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BMW G 310 GS review: No BS, GS.

2020 G 310 G

When BMW Motorrad and TVS collaborated to share their engineering and technology, there was no doubt about its results’ brilliance. Among the trifecta of motorcycles that spawned in 2018 was the G 310 GS, that bore the BMW badge. It filled the gap of an entry-level adventure tourer in the German manufacturer’s lineup, thus enabling a significant audience to experience the off-road life. Although the erstwhile model had no flaws, BMW felt it needed a periodic update.

Enter the 2020 G 310 GS. Along with aesthetic updates, the motorcycle also gets a fresh appeal and a BS6 motor. Although the engine has become cleaner, its power output has remarkably remained unchanged at 34bhp and 28Nm. The bigger GS siblings inspire the three new colour schemes in its lineup, and you will be forgiven if you mistake the 310 GS as one of its bigger brothers, mainly due to the new “rally e” colours. BMW has also replaced the levers with adjustable ones, just to add that extra bit of personalisation. Apart from that, the engine, chassis, brakes, tyres, and frame, among other components have been carried forward. Not that they needed a change anyway.

BMW

Having long legs means I don’t find many motorcycles accomodating. But that was nothing that worried the G 310 GS. I was snugly nestled in its seat, and the 835mm seat height meant I could put my foot down without having to bend it much. Also, the raised handlebars meant standing on the motorcycle was equally comfortable and manoeuvrability was hardly compromised, regardless of the riding stance. Though the older G 310 GS was 5 kilos lighter than the one I reviewed, the weight was quite manageable, and I hardly noticed the change. The combination of the seat, handlebars, and slightly rear-set footpegs offer a comfortable ride, even making long distances bearable. However, its sheer bulk makes it difficult to push by hand.

The bike’s happy place is between 6000 and 7000 rpm, with peak torque kicking in at 7500 rpm. Beyond that, the engine does not complain, but instead, the vibrations that seep through all points of contact will let you know that it has begun to grumble. Nevertheless, the engine stayed faithful and pulled all along; even then, I had twisted the throttle wide open. Also, the 5th and 6th gears are impossible to redline. Trust me, I tried. The bike can cruise comfortably at three-digit speeds and tops out at 142 kmph, though it might go higher with a lighter rider. Who knows.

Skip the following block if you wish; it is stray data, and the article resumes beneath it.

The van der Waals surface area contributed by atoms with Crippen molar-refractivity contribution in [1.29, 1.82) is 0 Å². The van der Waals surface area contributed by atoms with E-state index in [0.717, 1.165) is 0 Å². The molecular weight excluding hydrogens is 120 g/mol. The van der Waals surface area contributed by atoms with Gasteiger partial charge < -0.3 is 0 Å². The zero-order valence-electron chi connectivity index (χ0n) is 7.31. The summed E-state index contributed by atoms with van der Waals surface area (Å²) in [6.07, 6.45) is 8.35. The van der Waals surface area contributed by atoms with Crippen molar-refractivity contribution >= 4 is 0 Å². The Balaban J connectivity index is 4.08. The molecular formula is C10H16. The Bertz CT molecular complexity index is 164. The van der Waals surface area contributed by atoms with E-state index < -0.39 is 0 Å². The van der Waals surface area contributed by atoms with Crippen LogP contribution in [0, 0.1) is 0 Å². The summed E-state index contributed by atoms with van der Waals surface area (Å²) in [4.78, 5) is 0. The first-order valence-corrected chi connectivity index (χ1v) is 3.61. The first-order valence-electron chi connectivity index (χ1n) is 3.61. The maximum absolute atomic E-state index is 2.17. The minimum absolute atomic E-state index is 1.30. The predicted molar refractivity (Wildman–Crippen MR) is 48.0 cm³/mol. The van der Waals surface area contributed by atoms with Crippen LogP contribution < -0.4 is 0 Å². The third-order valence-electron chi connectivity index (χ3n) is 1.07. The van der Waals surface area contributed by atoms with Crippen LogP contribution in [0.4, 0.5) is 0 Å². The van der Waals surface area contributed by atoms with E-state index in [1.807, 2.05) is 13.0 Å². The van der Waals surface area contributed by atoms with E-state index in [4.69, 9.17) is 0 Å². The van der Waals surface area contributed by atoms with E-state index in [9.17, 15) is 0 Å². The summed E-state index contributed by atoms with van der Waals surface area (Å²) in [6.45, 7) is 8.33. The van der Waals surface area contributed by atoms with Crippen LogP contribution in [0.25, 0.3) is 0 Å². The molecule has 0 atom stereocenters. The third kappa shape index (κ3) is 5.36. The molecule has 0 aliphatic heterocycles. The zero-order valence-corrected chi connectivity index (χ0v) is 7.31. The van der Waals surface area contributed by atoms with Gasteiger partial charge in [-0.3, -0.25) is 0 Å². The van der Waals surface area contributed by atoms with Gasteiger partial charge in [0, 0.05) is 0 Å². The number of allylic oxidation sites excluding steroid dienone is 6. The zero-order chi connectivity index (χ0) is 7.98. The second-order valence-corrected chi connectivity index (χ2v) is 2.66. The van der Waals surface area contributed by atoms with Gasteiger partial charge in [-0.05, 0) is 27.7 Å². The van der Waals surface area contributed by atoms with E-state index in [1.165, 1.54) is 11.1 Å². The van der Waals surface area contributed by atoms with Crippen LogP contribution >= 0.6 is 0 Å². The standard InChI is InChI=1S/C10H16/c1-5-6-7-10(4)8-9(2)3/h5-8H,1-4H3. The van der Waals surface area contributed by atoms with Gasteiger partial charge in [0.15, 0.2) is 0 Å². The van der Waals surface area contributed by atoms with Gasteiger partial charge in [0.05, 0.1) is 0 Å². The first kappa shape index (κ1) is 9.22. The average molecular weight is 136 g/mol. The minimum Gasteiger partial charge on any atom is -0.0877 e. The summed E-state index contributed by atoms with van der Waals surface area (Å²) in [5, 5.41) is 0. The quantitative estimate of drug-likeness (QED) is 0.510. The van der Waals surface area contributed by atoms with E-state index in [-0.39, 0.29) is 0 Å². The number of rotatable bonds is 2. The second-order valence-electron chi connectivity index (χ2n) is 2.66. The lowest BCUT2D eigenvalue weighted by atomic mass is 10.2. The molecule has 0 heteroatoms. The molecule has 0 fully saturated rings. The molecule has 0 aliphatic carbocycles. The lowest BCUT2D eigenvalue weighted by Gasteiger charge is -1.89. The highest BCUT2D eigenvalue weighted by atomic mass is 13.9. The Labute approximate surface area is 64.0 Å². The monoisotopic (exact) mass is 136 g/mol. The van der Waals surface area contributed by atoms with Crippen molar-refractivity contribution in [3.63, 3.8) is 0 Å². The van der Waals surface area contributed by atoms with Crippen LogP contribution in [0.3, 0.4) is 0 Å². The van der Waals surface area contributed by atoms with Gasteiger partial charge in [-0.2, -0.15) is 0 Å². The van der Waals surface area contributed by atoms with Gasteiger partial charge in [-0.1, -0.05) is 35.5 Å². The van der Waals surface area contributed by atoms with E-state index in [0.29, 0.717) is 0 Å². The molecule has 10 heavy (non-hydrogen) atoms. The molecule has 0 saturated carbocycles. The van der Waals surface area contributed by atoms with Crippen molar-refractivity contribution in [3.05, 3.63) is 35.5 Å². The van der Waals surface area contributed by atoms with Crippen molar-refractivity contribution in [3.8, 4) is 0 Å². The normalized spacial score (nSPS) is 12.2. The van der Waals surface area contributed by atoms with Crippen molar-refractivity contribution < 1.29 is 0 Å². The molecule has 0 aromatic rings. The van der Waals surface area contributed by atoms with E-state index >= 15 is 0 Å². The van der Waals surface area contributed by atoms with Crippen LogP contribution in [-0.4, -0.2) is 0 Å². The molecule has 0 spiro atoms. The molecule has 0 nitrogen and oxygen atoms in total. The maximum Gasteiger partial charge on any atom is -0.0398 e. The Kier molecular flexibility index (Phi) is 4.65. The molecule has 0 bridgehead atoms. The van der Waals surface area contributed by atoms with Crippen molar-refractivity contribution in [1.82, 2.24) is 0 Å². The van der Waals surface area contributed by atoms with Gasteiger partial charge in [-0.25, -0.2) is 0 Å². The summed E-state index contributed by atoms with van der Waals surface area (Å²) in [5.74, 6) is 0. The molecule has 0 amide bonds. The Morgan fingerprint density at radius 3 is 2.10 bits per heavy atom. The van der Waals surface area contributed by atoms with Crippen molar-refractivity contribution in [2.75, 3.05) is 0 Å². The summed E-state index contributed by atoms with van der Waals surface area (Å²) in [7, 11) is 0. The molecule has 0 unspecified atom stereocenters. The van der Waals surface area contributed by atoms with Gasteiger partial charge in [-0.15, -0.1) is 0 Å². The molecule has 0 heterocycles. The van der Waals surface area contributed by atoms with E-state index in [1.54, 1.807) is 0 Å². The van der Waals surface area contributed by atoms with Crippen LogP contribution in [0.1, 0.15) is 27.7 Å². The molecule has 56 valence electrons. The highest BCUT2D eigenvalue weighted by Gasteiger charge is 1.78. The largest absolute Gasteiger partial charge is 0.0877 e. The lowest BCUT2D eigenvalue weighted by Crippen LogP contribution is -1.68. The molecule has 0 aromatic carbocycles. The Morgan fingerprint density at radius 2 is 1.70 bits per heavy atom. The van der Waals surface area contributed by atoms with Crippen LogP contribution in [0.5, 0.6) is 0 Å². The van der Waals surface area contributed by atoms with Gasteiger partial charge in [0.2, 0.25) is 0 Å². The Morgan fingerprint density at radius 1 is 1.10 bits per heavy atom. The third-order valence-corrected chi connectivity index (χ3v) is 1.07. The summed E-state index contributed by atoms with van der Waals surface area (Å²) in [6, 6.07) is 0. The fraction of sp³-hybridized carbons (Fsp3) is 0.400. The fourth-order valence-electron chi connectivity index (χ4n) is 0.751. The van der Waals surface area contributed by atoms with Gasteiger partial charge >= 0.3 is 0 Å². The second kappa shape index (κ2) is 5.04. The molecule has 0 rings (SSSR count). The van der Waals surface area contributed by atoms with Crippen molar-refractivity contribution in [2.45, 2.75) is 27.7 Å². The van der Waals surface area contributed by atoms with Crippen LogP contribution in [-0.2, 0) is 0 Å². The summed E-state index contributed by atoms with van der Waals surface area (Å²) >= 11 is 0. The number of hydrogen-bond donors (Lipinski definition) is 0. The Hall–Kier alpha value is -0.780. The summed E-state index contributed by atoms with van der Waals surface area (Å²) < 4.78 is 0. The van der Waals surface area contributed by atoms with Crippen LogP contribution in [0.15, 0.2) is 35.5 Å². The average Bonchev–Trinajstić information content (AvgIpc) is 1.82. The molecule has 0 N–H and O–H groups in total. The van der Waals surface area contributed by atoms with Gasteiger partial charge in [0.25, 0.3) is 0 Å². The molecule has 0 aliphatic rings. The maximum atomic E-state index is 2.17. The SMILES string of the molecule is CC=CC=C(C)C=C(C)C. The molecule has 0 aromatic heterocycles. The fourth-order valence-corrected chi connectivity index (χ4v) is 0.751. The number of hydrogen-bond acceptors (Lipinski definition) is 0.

With a heavy clutch, riding in peak traffic does become cumbersome after a while. The motorcycle itself can be taken through tight gaps, but the clutch action means the engine might conk off a couple of times. At least till you get used to it, anyway. However, it is an entirely different scenario when munching miles on the highway or taking the unbeaten path. The brakes, on the other hand, work in reverse. While they offer good bite in city rides, they will suck the fun right out of off-roading. Why, you ask? Well, BMW has opted out of switchable ABS, and as a result, you cannot lock the rear brakes. Get the point? No. Slides.

2020 G 310 GS

BMW has equipped the G 310 GS with 41mm USD forks and an adjustable rear monoshock. Though the suspension setup has been carried over, what’s new is the LED lights. Along with a long and bright throw, the LEDs also add to the motorcycle’s visual appeal. However, there are some chinks in the otherwise glistening armour.

TVS updated the Apache RR 310 with almost superbike level technology, offering different ride modes, a feature-packed colour TFT instrument cluster and much more. It is somewhat disappointing that BMW did not share this technology with TVS, which would have significantly improved the G 310 GS as an overall package. Nevertheless, it is a solid deal.

With a Rs 2.85 lakh (ex-showroom) price tag, the G 310 GS might seem a little pricey. But BMW has cut Rs 65,000 from its previous price, offering a much better value-for-money deal now. However, with the competition getting stiffer, the G 310 GS will be given a run for its money by the Royal Enfield Himalayan and the KTM 250 Adventure. How will it fare against them is something only time will tell, but until that happens, you can be assured that this GS is no BS!

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